• 14. Issues of Process Composition
    • Processes have to be composed in advance to meet (potentially)
    • relevant business goals
    • Maintenance of composed processes is very high, especially to
    • ensure consistency with a changing business process environment
    • Changing components require re-tailoring of composed processes
  • 15. Project ASAP: Adaptive Services and Processes
    • Idea:
      • Semantics of services are described using standardized means
      • Rules/policies/laws are explicitly represented in the system (standardized)
      • Business goals can be entered as declarations
      • Given a goal and a current context (situation, constraints), a process can be generated mainly using deductive synthesis on the basis of available services (their descriptions) and under the constraints of relevant policies
  • 16. Advantages of ASAP for a Software Company
    • Processes can be "developed" fast without human programming
      • Human programmers do not have to deal with the complexities of process development, customization and integration
    • Fast realization of processes to meet flexibly changing ad hoc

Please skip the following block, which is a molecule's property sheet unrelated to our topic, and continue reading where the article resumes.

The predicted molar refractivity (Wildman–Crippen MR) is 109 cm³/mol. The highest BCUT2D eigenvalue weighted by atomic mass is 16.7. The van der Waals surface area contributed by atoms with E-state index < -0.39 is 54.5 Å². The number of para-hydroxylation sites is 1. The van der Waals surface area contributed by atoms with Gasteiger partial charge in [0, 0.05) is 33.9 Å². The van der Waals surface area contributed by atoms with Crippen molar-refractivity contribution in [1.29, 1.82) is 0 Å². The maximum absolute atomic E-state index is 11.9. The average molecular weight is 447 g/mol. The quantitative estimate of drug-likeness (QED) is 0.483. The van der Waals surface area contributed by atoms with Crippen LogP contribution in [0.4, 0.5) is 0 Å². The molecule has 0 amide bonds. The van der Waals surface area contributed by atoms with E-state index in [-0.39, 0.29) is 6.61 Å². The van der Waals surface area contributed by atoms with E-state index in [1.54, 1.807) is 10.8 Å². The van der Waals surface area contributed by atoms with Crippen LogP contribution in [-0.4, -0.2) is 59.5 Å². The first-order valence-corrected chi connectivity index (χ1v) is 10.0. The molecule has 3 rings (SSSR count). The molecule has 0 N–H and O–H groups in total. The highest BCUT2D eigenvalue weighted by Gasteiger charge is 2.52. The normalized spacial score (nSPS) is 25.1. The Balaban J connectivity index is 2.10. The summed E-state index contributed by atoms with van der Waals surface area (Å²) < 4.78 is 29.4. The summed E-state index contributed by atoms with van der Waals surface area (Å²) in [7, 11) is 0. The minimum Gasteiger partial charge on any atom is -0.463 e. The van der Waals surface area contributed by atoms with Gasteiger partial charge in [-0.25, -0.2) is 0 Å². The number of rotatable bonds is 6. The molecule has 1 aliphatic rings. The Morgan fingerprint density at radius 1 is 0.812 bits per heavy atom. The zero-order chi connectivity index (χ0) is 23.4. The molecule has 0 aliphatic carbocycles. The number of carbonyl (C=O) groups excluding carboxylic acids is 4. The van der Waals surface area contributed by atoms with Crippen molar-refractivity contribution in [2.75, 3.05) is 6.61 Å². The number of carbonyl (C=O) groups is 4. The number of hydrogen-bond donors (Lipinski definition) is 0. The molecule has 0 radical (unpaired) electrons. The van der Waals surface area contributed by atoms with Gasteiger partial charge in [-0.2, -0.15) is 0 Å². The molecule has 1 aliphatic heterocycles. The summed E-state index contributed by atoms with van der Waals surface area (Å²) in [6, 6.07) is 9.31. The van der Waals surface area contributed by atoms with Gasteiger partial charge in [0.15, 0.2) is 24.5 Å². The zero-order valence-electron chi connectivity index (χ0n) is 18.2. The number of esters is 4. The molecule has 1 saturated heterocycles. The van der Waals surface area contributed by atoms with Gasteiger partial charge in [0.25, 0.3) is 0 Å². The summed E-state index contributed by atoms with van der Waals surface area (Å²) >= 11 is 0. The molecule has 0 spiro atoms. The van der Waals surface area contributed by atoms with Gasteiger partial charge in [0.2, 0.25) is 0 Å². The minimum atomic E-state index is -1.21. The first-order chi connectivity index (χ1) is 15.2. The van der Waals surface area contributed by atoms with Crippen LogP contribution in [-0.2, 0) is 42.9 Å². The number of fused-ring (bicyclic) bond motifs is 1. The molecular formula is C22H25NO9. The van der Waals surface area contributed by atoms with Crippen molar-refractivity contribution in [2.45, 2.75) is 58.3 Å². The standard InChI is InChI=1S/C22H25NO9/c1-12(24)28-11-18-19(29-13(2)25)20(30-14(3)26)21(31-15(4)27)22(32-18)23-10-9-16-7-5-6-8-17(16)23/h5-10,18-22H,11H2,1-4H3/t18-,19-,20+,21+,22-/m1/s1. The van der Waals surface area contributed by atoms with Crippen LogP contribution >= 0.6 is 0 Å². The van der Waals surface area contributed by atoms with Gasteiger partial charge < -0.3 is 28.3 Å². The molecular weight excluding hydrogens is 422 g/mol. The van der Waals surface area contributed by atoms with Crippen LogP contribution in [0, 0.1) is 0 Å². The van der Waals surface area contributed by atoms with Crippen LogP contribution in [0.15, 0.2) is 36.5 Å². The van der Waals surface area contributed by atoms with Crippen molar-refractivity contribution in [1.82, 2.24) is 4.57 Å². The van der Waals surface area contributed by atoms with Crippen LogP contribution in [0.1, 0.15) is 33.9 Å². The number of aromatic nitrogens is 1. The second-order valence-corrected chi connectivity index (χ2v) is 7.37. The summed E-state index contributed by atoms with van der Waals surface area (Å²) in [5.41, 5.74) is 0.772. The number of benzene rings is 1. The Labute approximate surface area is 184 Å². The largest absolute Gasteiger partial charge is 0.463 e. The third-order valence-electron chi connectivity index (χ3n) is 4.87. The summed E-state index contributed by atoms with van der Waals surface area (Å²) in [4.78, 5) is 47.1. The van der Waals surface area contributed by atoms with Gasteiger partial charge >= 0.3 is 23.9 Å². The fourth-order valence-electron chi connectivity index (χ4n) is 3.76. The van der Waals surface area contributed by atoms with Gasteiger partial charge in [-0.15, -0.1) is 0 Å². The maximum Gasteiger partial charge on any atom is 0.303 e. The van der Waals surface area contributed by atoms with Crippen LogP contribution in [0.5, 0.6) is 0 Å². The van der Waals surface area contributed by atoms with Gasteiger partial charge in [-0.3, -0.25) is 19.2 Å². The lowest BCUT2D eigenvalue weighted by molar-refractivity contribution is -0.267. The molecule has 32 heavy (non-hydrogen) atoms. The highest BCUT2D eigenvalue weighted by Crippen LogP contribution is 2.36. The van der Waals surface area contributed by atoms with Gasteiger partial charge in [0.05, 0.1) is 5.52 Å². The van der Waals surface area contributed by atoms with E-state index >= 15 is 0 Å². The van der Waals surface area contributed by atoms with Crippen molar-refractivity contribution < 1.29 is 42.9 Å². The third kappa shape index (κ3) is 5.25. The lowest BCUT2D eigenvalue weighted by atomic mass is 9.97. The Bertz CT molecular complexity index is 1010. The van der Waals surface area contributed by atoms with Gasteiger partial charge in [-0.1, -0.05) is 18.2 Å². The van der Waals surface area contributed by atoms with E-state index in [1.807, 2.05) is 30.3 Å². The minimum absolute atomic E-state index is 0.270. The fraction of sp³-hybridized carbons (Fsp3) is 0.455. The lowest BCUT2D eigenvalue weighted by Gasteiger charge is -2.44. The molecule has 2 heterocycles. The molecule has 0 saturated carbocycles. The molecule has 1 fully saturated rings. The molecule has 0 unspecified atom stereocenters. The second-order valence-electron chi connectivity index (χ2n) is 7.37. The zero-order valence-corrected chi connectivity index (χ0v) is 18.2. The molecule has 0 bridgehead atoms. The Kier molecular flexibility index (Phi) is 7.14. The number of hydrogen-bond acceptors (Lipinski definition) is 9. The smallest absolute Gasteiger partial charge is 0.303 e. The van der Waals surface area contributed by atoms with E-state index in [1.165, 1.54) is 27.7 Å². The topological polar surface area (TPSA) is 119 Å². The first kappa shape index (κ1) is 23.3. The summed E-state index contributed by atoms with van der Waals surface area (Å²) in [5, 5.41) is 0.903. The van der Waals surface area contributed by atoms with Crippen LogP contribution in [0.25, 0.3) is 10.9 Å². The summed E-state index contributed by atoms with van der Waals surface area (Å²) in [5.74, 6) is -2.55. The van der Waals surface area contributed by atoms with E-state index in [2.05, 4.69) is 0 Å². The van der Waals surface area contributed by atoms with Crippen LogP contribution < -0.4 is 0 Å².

• business goals
    • Complete adherence and consistent interpretation of policies during
    • process generation (no interpretations by programmers)
    • Processes can be proven with regards to their validity on the basis
    • of theorem proving
    • Knowledge about company policies is well-maintained in the
    • system (instead scattered in heads of experts)
  • 17. Project Objectives and Expected Results - I
    • Semantic Data Integration
      • We want to advance methodologies of semantic data integration in general and for the further goals of this project in particular
    • Dynamic Web Service Integration
      • The objective is to realize user goals by means of web services. Discovery, consumption and composition of web services are the essential underlying problems
      • Preconditions of service use and effects must be described/represented. Another problem is ai planning specifically using deductive plan synthesis.